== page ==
February 18, 2016
Think the market for concealed carry guns is dying? Think again. Since 2007, the number of CCW permit holders has more than doubled, with an estimated 13 million adults exercising their right to carry concealed guns. Those shooters, many of whom have never owned a gun in their lives, are prompting gun companies to build more innovative, user-friendly concealed carry guns.
Many of these "new" concealed carry guns are updated or upgraded versions of existing models. Some are completely new designs. But no matter whether you prefer single-action, steel-framed guns or super slim polymer pistols, we've got something here for you.
Beretta Px4 Compact Carry
Ernest Langdon of Langdon Tactical teamed up with Beretta to develop a version of the company's Px4 Compact specifically aimed at those looking for concealed carry guns. The resulting gun, the Px4 Compact Carry, comes with low-profile controls, a Talon grip for a more secure hold on the gun and a Cerakote slide that is equipped to stand up to daily exposure to perspiration and moisture without corroding.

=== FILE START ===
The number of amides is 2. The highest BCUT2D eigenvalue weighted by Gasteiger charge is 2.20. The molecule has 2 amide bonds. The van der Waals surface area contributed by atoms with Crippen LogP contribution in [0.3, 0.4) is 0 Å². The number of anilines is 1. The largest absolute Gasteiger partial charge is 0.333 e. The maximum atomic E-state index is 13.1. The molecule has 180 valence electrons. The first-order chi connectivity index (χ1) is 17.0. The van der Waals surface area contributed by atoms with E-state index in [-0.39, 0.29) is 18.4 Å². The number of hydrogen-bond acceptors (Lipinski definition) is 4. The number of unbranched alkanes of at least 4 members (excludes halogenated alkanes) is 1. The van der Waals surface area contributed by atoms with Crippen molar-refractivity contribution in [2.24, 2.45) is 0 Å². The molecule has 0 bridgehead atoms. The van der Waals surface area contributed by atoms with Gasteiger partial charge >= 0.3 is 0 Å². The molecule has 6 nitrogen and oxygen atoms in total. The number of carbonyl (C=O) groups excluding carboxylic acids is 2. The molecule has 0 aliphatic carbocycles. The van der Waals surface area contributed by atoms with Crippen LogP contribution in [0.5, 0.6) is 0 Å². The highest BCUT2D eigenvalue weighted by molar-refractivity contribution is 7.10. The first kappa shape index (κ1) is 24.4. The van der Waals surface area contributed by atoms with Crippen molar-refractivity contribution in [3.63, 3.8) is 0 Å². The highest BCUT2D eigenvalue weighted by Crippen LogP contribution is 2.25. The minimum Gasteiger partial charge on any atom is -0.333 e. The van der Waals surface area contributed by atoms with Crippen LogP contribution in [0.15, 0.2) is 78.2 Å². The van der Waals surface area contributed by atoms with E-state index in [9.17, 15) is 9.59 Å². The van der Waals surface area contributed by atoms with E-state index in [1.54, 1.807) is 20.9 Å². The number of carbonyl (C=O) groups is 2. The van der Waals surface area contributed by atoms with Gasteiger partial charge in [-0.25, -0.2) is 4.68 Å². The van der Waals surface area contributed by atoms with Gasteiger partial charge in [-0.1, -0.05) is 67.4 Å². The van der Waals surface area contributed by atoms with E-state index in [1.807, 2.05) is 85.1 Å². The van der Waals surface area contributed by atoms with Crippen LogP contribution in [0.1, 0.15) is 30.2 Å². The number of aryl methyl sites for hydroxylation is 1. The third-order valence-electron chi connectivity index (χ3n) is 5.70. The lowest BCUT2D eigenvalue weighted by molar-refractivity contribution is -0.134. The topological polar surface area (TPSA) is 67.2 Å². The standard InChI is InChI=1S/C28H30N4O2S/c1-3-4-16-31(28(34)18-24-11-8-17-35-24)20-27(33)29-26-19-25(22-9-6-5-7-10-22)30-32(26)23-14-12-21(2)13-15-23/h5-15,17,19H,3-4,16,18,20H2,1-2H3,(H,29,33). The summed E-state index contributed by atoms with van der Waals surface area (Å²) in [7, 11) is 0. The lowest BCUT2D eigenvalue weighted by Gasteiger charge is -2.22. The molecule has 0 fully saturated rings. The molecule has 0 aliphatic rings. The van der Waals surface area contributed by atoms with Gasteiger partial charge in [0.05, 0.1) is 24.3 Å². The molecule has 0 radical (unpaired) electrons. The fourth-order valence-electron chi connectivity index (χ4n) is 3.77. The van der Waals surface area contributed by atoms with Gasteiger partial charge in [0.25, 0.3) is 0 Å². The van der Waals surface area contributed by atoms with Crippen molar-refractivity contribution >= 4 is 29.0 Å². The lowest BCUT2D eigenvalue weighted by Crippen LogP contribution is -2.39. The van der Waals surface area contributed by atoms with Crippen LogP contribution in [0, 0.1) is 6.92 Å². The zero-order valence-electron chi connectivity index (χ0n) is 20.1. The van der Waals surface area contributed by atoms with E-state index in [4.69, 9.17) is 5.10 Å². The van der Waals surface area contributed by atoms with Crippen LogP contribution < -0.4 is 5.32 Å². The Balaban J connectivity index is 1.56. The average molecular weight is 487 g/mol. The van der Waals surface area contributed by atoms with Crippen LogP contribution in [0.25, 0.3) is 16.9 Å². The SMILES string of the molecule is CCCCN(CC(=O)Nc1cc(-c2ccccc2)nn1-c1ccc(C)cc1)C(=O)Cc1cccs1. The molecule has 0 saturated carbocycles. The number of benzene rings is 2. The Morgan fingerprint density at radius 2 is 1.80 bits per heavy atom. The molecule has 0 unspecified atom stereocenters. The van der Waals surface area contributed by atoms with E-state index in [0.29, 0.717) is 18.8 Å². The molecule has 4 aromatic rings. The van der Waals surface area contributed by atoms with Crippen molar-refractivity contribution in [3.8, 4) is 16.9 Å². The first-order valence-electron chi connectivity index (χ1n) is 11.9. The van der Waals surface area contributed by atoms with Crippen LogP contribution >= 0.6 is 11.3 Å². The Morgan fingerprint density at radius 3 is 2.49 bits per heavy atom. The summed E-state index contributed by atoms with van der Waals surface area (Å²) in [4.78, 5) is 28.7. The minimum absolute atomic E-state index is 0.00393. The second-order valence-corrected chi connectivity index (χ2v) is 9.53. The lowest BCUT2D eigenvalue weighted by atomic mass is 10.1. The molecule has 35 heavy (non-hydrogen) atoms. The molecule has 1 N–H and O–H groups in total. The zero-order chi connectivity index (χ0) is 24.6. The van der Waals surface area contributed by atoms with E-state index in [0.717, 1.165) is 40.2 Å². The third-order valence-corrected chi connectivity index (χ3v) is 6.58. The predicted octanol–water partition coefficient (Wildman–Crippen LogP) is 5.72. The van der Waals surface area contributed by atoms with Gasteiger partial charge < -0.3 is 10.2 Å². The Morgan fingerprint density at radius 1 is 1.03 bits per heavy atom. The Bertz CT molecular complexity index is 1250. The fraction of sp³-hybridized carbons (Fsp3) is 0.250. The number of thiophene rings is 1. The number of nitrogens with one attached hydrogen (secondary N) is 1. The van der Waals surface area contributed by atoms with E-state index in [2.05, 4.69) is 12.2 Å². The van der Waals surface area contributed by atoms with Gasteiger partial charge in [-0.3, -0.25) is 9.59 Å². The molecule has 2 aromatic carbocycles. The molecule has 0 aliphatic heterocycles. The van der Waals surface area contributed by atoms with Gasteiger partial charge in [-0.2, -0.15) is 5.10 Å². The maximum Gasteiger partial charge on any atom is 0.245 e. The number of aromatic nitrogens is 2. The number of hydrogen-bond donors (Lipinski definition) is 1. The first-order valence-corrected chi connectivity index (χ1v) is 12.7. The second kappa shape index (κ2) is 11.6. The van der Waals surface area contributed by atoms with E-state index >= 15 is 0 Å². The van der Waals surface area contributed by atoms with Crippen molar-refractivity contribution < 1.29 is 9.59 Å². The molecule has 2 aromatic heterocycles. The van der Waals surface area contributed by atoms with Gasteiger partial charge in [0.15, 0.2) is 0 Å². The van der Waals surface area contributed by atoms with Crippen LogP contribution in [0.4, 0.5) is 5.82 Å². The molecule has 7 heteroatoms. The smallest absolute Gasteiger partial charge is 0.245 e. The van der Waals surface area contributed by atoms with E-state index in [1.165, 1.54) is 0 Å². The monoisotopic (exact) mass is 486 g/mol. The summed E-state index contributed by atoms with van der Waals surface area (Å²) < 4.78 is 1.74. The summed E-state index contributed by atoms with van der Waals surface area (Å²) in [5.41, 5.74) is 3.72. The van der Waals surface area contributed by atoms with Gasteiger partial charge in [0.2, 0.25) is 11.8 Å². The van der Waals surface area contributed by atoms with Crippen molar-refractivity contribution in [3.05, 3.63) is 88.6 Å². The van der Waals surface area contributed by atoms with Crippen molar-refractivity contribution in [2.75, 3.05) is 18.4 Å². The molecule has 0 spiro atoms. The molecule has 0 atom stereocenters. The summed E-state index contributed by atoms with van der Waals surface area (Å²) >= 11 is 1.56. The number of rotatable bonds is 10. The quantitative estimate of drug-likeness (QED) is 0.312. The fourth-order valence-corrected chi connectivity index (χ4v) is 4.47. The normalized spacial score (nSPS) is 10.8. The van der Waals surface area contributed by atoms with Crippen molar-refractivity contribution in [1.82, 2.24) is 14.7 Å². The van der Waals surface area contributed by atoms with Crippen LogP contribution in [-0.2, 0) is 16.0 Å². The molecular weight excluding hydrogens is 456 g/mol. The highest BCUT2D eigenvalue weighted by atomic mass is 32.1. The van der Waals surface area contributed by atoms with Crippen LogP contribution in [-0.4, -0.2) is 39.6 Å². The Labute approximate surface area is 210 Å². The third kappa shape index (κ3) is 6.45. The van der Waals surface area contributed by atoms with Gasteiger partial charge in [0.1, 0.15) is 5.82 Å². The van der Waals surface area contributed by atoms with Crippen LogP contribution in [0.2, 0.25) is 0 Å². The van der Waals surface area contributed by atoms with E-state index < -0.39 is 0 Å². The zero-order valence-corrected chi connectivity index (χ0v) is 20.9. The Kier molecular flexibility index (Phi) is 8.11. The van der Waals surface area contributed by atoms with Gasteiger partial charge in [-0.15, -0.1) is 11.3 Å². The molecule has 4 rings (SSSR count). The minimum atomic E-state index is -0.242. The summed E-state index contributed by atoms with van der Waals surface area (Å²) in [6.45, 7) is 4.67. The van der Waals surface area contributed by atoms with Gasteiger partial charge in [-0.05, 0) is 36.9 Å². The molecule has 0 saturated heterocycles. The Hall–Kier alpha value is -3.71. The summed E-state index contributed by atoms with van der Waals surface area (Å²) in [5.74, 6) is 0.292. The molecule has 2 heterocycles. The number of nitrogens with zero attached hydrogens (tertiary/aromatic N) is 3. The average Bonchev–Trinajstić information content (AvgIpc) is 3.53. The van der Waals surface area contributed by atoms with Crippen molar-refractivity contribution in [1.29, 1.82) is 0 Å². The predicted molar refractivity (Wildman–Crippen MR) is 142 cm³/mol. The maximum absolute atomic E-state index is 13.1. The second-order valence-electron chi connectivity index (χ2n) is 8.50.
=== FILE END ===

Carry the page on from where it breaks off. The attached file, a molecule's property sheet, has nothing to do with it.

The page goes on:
The Ameriglo night sights have a low-profile design that's more conducive to low light shooting and the contoured design insures that the sights won't hang in your clothing when you draw the gun. There's a new trigger as well which helps improve accuracy and allows you to deliver faster follow-ups.
Kimber owns a substantial share of the market in semiauto concealed carry guns, but for 2016, the company is treading new waters. The K6s is Kimber's first revolver, and there was substantial buzz around this new wheelgun in Vegas. The cylinder is extremely narrow, and the all-stainless construction means that this is a carry gun that can stand up to the elements without any problems.
There's no external hammer, so the gun is DAO, but the K6s's trigger is extremely smooth and very controllable. If you want to stage the trigger for slow-fire shooting, that's easy to do. If you want to fire quickly, that's easy, too, and the gun's design keeps recoil manageable.